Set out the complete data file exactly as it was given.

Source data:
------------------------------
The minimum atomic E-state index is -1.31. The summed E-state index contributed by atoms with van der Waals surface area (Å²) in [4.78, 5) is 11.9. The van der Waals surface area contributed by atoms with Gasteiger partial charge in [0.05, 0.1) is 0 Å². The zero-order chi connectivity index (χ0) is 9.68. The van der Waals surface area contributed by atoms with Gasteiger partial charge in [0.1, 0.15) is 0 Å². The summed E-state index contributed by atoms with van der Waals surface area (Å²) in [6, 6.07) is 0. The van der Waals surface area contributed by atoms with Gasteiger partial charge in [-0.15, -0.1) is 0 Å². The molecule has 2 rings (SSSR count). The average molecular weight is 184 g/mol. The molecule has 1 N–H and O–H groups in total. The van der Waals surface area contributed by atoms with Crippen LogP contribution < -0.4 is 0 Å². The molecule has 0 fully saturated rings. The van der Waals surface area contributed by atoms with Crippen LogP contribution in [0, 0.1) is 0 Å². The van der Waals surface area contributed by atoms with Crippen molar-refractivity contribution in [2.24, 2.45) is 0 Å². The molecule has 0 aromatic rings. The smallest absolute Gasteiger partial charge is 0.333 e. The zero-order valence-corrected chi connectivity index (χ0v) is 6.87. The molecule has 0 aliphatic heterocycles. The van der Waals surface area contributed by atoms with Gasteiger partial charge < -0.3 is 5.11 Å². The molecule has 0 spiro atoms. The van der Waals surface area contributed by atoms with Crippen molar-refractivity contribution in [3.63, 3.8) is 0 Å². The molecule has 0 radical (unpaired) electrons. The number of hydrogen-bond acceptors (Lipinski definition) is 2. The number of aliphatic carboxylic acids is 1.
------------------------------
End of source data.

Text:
The minimum atomic E-state index is -1.31. The summed E-state index contributed by atoms with van der Waals surface area (Å²) in [4.78, 5) is 11.9. The van der Waals surface area contributed by atoms with Gasteiger partial charge in [0.05, 0.1) is 0 Å². The zero-order chi connectivity index (χ0) is 9.68. The van der Waals surface area contributed by atoms with Gasteiger partial charge in [0.1, 0.15) is 0 Å². The summed E-state index contributed by atoms with van der Waals surface area (Å²) in [6, 6.07) is 0. The van der Waals surface area contributed by atoms with Gasteiger partial charge in [-0.15, -0.1) is 0 Å². The molecule has 2 rings (SSSR count). The average molecular weight is 184 g/mol. The molecule has 1 N–H and O–H groups in total. The van der Waals surface area contributed by atoms with Crippen LogP contribution < -0.4 is 0 Å². The molecule has 0 fully saturated rings. The van der Waals surface area contributed by atoms with Crippen LogP contribution in [0, 0.1) is 0 Å². The van der Waals surface area contributed by atoms with Crippen molar-refractivity contribution in [2.24, 2.45) is 0 Å². The molecule has 0 aromatic rings. The smallest absolute Gasteiger partial charge is 0.333 e. The zero-order valence-corrected chi connectivity index (χ0v) is 6.87. The molecule has 0 aliphatic heterocycles. The van der Waals surface area contributed by atoms with Gasteiger partial charge < -0.3 is 5.11 Å². The molecule has 0 spiro atoms. The van der Waals surface area contributed by atoms with Crippen molar-refractivity contribution in [3.63, 3.8) is 0 Å². The molecule has 0 radical (unpaired) electrons. The number of hydrogen-bond acceptors (Lipinski definition) is 2. The number of aliphatic carboxylic acids is 1.